9. Do you ever use spell and grammar check? In the business world, your errors would not be looked upon highly.
                        10. Do you have any formal Emergency Management training?
                        Last edited by Investigation; 04-21-2007, 04:41 AM.

                        Comment


                        • #87
                          Originally posted by Christopherstjo
                          Given your earilier post in regard to the KAPI, I reasonably believed you elected not to uphold your prior post of no longer posting in this thread.
                          Perhaps I misspoke. What I intended to say was that I believed you and I should no longer converse publically in this thread...not that I would not respond to others. However, it's a minor point now.

                          ...do not be too quick to presume that I lack the skills to practice law. There is a whole lot about me that you do not know and my talents in praciting law is certainly included.

                          SecTrainer, I have been studding law, in a very broad spectrum, for 15+ years. I am not by any means a stupid person in matters of law.
                          Forgive me. I seem to insult you even when I haven't said, nor intended to imply, the things you attribute to me. In any case, that was not my intent and so I confess that I am somewhat baffled as to just how to avoid insulting you.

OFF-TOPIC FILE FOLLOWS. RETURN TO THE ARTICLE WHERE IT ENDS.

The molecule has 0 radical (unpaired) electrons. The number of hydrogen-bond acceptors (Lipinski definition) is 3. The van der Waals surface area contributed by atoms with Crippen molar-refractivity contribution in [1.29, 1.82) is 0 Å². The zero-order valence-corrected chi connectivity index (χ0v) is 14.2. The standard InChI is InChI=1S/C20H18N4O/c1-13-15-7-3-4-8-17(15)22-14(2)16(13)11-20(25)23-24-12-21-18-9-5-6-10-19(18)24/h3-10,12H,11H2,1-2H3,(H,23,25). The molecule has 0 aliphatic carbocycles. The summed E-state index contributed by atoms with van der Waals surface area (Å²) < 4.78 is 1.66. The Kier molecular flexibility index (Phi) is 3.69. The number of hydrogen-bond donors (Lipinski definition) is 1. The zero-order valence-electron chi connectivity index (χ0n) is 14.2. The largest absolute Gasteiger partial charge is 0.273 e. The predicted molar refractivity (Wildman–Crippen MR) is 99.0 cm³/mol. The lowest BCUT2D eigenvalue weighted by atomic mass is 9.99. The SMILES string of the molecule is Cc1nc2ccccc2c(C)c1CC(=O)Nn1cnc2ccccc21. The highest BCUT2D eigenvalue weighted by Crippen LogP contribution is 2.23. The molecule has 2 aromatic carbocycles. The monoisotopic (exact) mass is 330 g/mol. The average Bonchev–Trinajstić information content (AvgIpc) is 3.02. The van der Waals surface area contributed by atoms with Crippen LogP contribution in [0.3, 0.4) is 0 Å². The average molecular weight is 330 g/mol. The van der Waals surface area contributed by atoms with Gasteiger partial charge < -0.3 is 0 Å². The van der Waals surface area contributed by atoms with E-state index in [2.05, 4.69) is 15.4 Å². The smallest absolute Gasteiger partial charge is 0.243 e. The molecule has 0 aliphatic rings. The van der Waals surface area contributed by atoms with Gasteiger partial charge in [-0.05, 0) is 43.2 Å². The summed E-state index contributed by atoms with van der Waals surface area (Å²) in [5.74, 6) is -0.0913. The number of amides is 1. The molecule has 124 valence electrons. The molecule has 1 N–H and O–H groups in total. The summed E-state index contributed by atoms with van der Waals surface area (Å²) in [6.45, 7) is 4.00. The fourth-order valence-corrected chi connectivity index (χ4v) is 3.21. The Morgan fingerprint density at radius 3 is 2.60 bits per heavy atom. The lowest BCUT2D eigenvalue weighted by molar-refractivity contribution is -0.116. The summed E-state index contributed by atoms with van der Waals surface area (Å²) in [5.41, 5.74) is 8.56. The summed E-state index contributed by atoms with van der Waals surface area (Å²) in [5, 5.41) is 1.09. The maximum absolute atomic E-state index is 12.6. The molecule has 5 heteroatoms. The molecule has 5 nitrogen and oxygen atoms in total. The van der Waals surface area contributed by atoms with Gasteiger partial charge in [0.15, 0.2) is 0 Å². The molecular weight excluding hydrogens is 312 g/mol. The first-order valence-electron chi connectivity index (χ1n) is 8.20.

Last edited by SecTrainer; 04-21-2007, 04:45 AM.
                          "Every betrayal begins with trust." - Brian Jacques

                          "I can't predict the future, but I know that it'll be very weird." - Anonymous

                          "There is nothing new under the sun." - Ecclesiastes 1:9

                          "History, with all its volumes vast, hath but one page." - Lord Byron

                          Comment


                          • #88
                            Originally posted by SecTrainer
                            Mr. Cross is correct. FEMA rarely adopts new concepts until they have some track record of success on a local level. It is also very difficult to get grant money for adoption of new programs on a wider scale from FEMA/DHS until the merits have been demonstrated.